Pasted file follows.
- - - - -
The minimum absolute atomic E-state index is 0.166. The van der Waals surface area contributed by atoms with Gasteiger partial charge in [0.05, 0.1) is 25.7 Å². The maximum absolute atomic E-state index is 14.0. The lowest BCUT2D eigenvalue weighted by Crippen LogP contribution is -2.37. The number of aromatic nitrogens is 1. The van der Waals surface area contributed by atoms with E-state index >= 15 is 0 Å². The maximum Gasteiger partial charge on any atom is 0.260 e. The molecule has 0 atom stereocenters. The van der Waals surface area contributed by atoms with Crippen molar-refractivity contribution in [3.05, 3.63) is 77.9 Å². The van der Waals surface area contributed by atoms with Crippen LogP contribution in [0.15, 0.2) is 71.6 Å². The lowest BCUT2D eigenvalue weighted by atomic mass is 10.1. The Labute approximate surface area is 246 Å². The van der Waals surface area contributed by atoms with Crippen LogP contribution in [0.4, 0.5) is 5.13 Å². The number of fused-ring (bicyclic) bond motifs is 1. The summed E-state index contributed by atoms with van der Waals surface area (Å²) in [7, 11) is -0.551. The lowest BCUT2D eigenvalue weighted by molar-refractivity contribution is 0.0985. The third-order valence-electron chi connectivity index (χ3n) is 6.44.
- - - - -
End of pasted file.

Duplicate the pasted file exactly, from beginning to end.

The minimum absolute atomic E-state index is 0.166. The van der Waals surface area contributed by atoms with Gasteiger partial charge in [0.05, 0.1) is 25.7 Å². The maximum absolute atomic E-state index is 14.0. The lowest BCUT2D eigenvalue weighted by Crippen LogP contribution is -2.37. The number of aromatic nitrogens is 1. The van der Waals surface area contributed by atoms with E-state index >= 15 is 0 Å². The maximum Gasteiger partial charge on any atom is 0.260 e. The molecule has 0 atom stereocenters. The van der Waals surface area contributed by atoms with Crippen molar-refractivity contribution in [3.05, 3.63) is 77.9 Å². The van der Waals surface area contributed by atoms with Crippen LogP contribution in [0.15, 0.2) is 71.6 Å². The lowest BCUT2D eigenvalue weighted by atomic mass is 10.1. The Labute approximate surface area is 246 Å². The van der Waals surface area contributed by atoms with Crippen LogP contribution in [0.4, 0.5) is 5.13 Å². The number of fused-ring (bicyclic) bond motifs is 1. The summed E-state index contributed by atoms with van der Waals surface area (Å²) in [7, 11) is -0.551. The lowest BCUT2D eigenvalue weighted by molar-refractivity contribution is 0.0985. The third-order valence-electron chi connectivity index (χ3n) is 6.44.